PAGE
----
The European Commission (“EC”) will monitor and enforce the DMA and the DSA and will form specialised teams to “centrally supervise very large platforms and very large online search engines as well as gatekeepers”.6 Enforcement of both texts is expected to be a key priority for the EC. To ensure compliance with the above rules, the EC could impose fines of up to 10% of gatekeepers’ worldwide turnover in the preceding financial year, increasing up to 20% in the case of repeat infringements.
Notably, on 1 September 2022, the EU opened a satellite office in San Francisco, the “global centre for digital technology and innovation”; this is seen as a “concrete step to further reinforce the EU’s work on issues such as cyber and countering hybrid threats, and foreign information manipulation and interference”.7
Both the DMA and DSA seek to regulate digital companies based on their size – that is, based on turnover, average market capitalisation or equivalent fair market value. This approach departs from traditional competition law principles that aim (among other aspects) to regulate firms based on their exercise of market power within defined markets, and arguably reflects a return to a linear “structure-conduct-performance” view of market behaviour. In essence, the Acts potentially sacrifice flexibility for certainty, in a manner that has been said to be akin to public utilities regulation.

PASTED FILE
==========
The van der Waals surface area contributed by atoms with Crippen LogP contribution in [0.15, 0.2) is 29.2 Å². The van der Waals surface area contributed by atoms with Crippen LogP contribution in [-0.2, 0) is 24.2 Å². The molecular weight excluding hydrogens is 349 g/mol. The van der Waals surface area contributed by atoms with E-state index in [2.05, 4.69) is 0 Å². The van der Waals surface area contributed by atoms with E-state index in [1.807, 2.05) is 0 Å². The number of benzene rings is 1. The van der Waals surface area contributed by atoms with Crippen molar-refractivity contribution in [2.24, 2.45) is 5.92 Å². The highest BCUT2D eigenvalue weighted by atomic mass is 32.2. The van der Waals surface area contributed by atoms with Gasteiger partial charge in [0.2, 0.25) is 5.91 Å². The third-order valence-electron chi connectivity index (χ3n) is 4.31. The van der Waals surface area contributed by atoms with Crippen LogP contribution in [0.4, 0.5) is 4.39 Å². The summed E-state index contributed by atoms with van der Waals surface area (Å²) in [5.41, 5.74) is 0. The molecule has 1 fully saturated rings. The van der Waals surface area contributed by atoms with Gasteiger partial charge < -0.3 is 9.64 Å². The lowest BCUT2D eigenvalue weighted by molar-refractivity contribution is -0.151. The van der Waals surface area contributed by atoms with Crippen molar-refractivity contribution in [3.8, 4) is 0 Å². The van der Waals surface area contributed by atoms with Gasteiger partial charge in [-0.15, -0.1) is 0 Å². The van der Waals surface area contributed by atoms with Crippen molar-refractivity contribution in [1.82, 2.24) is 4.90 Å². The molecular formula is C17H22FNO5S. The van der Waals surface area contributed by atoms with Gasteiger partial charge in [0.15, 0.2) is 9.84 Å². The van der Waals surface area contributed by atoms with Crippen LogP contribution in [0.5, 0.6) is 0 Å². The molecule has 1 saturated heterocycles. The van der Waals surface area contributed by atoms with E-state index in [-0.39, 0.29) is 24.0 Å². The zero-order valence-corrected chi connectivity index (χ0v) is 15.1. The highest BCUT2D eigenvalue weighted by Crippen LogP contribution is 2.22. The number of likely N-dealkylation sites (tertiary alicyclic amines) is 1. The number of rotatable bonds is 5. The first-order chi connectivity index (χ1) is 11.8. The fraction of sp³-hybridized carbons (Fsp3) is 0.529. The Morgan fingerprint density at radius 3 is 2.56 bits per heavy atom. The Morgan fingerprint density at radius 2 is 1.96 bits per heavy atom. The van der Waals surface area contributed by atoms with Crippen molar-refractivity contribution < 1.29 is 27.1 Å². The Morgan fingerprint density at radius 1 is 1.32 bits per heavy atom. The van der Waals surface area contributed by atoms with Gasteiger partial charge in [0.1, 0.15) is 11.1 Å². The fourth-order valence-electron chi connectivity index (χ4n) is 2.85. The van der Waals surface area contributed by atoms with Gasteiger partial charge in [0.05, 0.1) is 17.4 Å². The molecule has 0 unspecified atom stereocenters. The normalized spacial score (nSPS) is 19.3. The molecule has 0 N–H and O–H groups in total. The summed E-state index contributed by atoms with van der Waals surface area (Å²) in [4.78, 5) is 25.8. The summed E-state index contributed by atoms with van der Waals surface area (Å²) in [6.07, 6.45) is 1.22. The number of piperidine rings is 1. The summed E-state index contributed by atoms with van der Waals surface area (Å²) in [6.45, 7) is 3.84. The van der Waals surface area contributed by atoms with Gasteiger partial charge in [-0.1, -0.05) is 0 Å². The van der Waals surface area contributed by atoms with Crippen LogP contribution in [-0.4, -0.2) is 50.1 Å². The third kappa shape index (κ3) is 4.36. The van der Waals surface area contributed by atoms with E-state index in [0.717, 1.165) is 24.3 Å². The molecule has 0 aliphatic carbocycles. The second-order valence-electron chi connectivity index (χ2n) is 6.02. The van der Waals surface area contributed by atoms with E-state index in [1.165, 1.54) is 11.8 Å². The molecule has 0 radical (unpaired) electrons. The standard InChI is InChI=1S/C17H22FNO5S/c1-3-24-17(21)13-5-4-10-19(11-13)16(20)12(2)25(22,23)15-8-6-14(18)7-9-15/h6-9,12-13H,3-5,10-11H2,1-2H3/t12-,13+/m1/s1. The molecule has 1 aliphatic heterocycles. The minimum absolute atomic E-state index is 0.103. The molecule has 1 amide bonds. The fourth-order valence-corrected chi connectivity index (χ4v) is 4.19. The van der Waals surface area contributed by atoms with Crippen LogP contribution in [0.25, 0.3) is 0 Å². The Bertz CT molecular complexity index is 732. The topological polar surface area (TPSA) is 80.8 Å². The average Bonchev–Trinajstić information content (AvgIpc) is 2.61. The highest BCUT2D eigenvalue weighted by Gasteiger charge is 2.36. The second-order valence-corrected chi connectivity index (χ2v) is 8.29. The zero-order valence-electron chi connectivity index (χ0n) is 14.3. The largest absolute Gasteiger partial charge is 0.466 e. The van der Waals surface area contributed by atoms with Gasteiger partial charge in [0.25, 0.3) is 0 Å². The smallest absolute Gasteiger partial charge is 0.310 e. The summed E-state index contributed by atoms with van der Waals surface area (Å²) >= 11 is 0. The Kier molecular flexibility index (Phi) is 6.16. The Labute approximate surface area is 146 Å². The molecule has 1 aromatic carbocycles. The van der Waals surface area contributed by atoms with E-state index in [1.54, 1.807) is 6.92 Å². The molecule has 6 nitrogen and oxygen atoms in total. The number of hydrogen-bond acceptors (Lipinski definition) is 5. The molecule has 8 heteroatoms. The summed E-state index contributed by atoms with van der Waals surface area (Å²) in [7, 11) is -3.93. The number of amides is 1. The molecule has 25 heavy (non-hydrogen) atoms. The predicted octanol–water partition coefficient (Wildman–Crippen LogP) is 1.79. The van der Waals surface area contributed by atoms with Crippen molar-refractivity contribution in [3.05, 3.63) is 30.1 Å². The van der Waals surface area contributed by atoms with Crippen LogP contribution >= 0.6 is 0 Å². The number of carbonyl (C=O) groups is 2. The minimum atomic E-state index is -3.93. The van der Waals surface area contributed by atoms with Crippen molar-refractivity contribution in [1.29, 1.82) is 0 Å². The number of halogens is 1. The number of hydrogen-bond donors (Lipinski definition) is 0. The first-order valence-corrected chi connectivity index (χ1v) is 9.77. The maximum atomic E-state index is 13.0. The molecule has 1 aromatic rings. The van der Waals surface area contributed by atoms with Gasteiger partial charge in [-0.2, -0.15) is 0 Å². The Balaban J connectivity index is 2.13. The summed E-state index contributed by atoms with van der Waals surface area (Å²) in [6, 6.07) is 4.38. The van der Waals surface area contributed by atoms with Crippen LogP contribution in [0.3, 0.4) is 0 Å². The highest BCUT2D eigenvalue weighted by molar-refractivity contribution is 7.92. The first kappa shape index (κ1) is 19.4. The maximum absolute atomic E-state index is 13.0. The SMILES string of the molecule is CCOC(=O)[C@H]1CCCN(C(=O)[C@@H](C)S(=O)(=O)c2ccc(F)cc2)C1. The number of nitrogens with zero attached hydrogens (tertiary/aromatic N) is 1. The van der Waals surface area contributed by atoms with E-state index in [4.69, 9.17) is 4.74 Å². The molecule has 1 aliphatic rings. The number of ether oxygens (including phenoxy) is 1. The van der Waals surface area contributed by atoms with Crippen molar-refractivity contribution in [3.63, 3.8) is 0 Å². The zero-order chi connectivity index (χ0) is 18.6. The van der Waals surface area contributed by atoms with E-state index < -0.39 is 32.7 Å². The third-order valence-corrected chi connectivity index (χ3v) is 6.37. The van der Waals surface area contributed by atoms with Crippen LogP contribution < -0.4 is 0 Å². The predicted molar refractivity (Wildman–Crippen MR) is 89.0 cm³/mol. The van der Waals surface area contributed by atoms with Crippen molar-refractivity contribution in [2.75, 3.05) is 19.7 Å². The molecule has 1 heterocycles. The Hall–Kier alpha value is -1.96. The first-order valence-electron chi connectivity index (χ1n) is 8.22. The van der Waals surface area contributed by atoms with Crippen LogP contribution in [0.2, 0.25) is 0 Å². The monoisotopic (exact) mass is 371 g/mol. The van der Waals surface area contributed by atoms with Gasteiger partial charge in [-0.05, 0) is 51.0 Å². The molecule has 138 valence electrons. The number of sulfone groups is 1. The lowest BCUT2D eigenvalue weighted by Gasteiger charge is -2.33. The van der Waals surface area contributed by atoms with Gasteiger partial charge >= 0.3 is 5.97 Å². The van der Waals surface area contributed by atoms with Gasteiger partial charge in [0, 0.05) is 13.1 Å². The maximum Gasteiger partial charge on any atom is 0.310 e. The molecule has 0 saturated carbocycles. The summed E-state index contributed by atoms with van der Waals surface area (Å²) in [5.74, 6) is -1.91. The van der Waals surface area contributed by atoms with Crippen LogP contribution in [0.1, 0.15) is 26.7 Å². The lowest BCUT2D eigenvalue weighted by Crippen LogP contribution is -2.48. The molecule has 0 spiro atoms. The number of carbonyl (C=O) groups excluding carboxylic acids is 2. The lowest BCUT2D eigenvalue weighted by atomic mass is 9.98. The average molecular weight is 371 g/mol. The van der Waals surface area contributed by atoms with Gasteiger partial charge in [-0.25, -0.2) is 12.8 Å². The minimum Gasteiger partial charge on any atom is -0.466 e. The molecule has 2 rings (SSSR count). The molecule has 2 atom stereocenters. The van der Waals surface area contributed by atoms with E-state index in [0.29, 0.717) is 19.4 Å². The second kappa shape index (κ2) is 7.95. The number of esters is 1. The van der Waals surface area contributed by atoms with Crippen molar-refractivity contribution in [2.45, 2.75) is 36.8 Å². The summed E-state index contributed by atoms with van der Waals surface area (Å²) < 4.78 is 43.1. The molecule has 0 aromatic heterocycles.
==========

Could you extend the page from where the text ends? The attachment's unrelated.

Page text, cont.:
A comparison of the Acts and parallel reforms in the United States is set out in this published article by Mayer Brown’s Daniel Fenske and Felipe Pereira.
In Germany, a related provision – Section 19a of the German Act against Restraints of Competition – was introduced in 2021. Like the DMA, this provision focuses on gatekeepers, while it provides for different instruments and enforcement powers for the German Federal Cartel Office. More specifically, the provision applies in respect of abusive conduct by companies of “paramount significance” for competition across markets. Co-ordination between the EC, Federal Cartel Office and other national competition authorities will be important for the application of the DMA and other similar national legislation.
Now that the DMA has entered into force, there will be a six-month transition period before the DMA will be applicable in practice. The DSA, on the other hand, will be applicable from 17 February 2024.8 Following designation, gatekeepers and very large online platforms and search engines will have six months and four months to comply with the DMA and DSA, respectively.
1 Regulation (EU) 2022/1925 of the European Parliament and of the Council of 14 September 2022 on contestable and fair markets in the digital sector and amending Directives (EU) 2019/1937 and (EU) 220/1828.
2 Regulation (EU) 2022/2065 of the European Parliament and of the Council of 19 October 2022 on a Single Market For Digital Services and amending Directive 2000/31/EC.
3 See https://competition-policy.ec.europa.eu/sectors/ict/dma_en.
4 Defined as “companies that play a particularly important role in the internal market because of their size and their importance as gateways for business users to reach their customers”. See https://ec.europa.eu/commission/presscorner/detail/en/QANDA_20_2349.
5 See https://www.europarl.europa.eu/news/en/press-room/20220315IPR25504/deal-on-digital-markets-act-ensuring-fair-competition-and-more-choice-for-users.
6 See https://ec.europa.eu/commission/presscorner/detail/en/STATEMENT_22_4327.
7 See https://www.eeas.europa.eu/eeas/usdigital-eu-opens-new-office-san-francisco-reinforce-its-digital-diplomacy_en?s=253.
8 See Article 93(2) of the DSA.